With night falling on Daytona International Speedway on Monday, Feb. 27—after a dispiriting 30-hour rain delay—the outlook for NASCAR and its signature event, the Daytona 500, seemed bleak. But then everything blew up (figuratively, literally and Twitter-ly). A six-hour spectacle replete with electrifying, crash-filled racing, Danica drama, a jet-fuel fireball, behind-the-wheel tweeting and a thrilling finish, all kicking off in prime time, left people across the country who had never paid attention to racing saying, "Wow, what the heck was that?!"
What that was, in fact, was NASCAR at its best, and it could portend a special season on the stock car circuit. Even the day before the 500, reigning Cup champion Tony Stewart had sensed that NASCAR—which, since hitting a high-water mark in the nation's sporting consciousness in 2004, has experienced falling attendance and flagging TV ratings for several years—was on the rebound. "The racing is better, the competition is as intense as it's ever been, and fans are coming back," said Stewart. "I've got a hunch that this is going to be one hell of a season."
Stewart's intuition appears spot on. Part of the reason the action was so compelling at Daytona was that NASCAR—to its credit—listened to fans and drivers, who had complained about the boring tandem-style drafting that dominated the 2011 race. To ensure it wouldn't happen this year, officials tinkered with the grille and radiator of the cars, so the engines would begin to overheat after only half a lap of pairs racing. This brought back Daytona's traditional pack racing and—not incidentally—its traditional big wrecks. By the end of the Great American Race, which was won by Matt Kenseth, 24 of the 43 cars had been involved in crashes.
But NASCAR also got lucky on Feb. 27. Because of rain, the sport's marquee event was pushed back to Monday night, and the prime-time slot produced the most-watched Cup race ever on Fox. Plus, racing has always looked better under the lights, with sparks flying every time a car loses control. Speaking of sparks, what made that prime-time telecast unforgettable was Juan Pablo Montoya's plowing into a safety truck laden with 200 gallons of jet fuel (to power its track dryer), triggering the scariest explosion in NASCAR history. The incident (in which no one was hurt) was comparable to the 1979 fight at Daytona between Cale Yarborough and the Allison brothers in that the next morning the race was water-cooler talk across America, a rarity for NASCAR. Now NASCAR needs to capitalize on its good fortune by acting boldly and scheduling Monday-night races in 2013.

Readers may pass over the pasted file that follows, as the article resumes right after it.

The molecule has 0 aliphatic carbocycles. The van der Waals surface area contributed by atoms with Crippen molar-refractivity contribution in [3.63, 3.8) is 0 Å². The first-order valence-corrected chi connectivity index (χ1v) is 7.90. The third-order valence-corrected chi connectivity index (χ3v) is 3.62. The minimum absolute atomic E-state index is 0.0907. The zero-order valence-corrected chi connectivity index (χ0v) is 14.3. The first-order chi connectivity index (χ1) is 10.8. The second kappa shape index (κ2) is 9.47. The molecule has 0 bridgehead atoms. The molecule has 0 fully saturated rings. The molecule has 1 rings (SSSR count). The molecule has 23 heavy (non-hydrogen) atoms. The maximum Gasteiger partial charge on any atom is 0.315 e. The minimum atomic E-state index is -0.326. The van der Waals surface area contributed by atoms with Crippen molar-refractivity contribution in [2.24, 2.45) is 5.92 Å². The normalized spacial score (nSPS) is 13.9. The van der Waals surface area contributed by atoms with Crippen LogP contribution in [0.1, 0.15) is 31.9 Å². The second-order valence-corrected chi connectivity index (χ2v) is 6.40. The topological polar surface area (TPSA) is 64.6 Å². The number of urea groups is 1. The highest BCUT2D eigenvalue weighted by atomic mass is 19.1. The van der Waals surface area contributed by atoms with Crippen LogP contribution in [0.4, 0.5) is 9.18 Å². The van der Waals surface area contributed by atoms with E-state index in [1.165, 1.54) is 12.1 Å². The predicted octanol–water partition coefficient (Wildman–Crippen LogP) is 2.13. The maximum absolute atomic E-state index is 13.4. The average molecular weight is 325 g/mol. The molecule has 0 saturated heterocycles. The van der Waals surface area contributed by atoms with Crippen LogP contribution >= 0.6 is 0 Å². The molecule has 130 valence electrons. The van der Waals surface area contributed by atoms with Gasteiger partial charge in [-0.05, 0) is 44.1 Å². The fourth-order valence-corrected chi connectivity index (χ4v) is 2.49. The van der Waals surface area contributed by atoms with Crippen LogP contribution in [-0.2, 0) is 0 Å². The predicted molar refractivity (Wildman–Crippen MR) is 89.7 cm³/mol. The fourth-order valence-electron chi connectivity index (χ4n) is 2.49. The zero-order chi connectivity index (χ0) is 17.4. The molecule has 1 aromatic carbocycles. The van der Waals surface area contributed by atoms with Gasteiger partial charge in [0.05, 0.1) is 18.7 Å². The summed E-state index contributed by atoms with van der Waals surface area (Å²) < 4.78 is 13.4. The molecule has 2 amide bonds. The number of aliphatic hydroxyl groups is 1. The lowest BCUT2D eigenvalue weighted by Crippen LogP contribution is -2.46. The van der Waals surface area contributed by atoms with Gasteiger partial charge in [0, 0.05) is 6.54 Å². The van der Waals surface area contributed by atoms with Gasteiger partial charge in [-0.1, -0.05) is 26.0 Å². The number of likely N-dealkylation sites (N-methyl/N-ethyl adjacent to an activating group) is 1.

"Moving the race to a Monday night could be the greatest thing that ever happened to NASCAR," says Texas Motor Speedway president Eddie Gossage, "because you had people paying attention that normally wouldn't have. It was historic."
NASCAR also handled the issue of drivers' tweeting just right. During the two-hour delay caused by the fire, Brad Keselowski tweeted photos and thoughts on his iPhone—picking up more than 130,000 followers in the process. Though NASCAR rules forbid drivers from having any recording device for competition purposes in the cockpit, the sanctioning body had no issue with Keselowski's postings and last week essentially told drivers that tweeting would be allowed under a red flag—an example of how NASCAR is embracing social media.
Then there's the Danica factor. This year Danica Patrick moved from IndyCar to NASCAR, driving full time in the Nationwide Series and making 10 Cup starts. How important is Patrick, who won the pole for the Feb. 25 Nationwide event at Daytona? That race, broadcast on ESPN, garnered the highest cable TV rating in series history. Even though she crashed on the second lap of the 500, Patrick is already established as NASCAR's second-most-important driver.
Who's the first? That would be Dale Earnhardt Jr., who has been voted the sport's most popular driver nine straight years. Flashing renewed confidence at Daytona, he finished second in the 500. Earnhardt hasn't won a race since June 2008, but he's relevant again this season and appears primed to make a run at his first Cup title, which is something for which NASCAR executives have long been privately pining.
We've completed only the opening laps of the 2012 season, but with a Daytona for the ages, Junior back in the lead pack, a woman banging fenders in the Nationwide Series and the overall quality of racing as high as it's been in years, NASCAR is at full throttle. This could be the sport's best season—if, that is, NASCAR learns from its luck and remains open to change. At least on Sunday at a packed and sun-soaked Phoenix International Raceway, which sold several thousand tickets in the days following Daytona, it felt like 2004 again.